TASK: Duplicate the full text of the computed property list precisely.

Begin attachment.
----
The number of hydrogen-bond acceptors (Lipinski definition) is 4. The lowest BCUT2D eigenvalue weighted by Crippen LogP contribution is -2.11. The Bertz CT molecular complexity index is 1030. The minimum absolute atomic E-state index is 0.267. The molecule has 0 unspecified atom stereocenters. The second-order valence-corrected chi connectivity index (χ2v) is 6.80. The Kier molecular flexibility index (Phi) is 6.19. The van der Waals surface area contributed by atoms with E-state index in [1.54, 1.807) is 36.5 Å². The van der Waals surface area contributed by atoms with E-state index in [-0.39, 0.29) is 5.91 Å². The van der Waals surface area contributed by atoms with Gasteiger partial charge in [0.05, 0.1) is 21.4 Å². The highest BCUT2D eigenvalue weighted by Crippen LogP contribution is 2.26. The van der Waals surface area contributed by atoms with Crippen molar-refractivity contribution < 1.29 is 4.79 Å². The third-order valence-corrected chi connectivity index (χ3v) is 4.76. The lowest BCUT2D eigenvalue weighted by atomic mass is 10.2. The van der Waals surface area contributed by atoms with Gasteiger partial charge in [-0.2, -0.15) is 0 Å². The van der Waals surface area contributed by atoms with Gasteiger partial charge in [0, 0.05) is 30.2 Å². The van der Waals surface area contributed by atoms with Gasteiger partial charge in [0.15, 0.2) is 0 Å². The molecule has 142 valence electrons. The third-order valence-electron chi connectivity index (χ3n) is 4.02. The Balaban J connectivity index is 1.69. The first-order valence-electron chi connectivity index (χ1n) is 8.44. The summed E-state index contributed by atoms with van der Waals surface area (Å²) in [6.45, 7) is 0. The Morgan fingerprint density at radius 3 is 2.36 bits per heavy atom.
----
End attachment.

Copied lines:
The number of hydrogen-bond acceptors (Lipinski definition) is 4. The lowest BCUT2D eigenvalue weighted by Crippen LogP contribution is -2.11. The Bertz CT molecular complexity index is 1030. The minimum absolute atomic E-state index is 0.267. The molecule has 0 unspecified atom stereocenters. The second-order valence-corrected chi connectivity index (χ2v) is 6.80. The Kier molecular flexibility index (Phi) is 6.19. The van der Waals surface area contributed by atoms with E-state index in [1.54, 1.807) is 36.5 Å². The van der Waals surface area contributed by atoms with E-state index in [-0.39, 0.29) is 5.91 Å². The van der Waals surface area contributed by atoms with Gasteiger partial charge in [0.05, 0.1) is 21.4 Å². The highest BCUT2D eigenvalue weighted by Crippen LogP contribution is 2.26. The van der Waals surface area contributed by atoms with Crippen molar-refractivity contribution < 1.29 is 4.79 Å². The third-order valence-corrected chi connectivity index (χ3v) is 4.76. The lowest BCUT2D eigenvalue weighted by atomic mass is 10.2. The van der Waals surface area contributed by atoms with Gasteiger partial charge in [-0.2, -0.15) is 0 Å². The van der Waals surface area contributed by atoms with Gasteiger partial charge in [0, 0.05) is 30.2 Å². The van der Waals surface area contributed by atoms with Gasteiger partial charge in [0.15, 0.2) is 0 Å². The molecule has 142 valence electrons. The third-order valence-electron chi connectivity index (χ3n) is 4.02. The Balaban J connectivity index is 1.69. The first-order valence-electron chi connectivity index (χ1n) is 8.44. The summed E-state index contributed by atoms with van der Waals surface area (Å²) in [6.45, 7) is 0. The Morgan fingerprint density at radius 3 is 2.36 bits per heavy atom.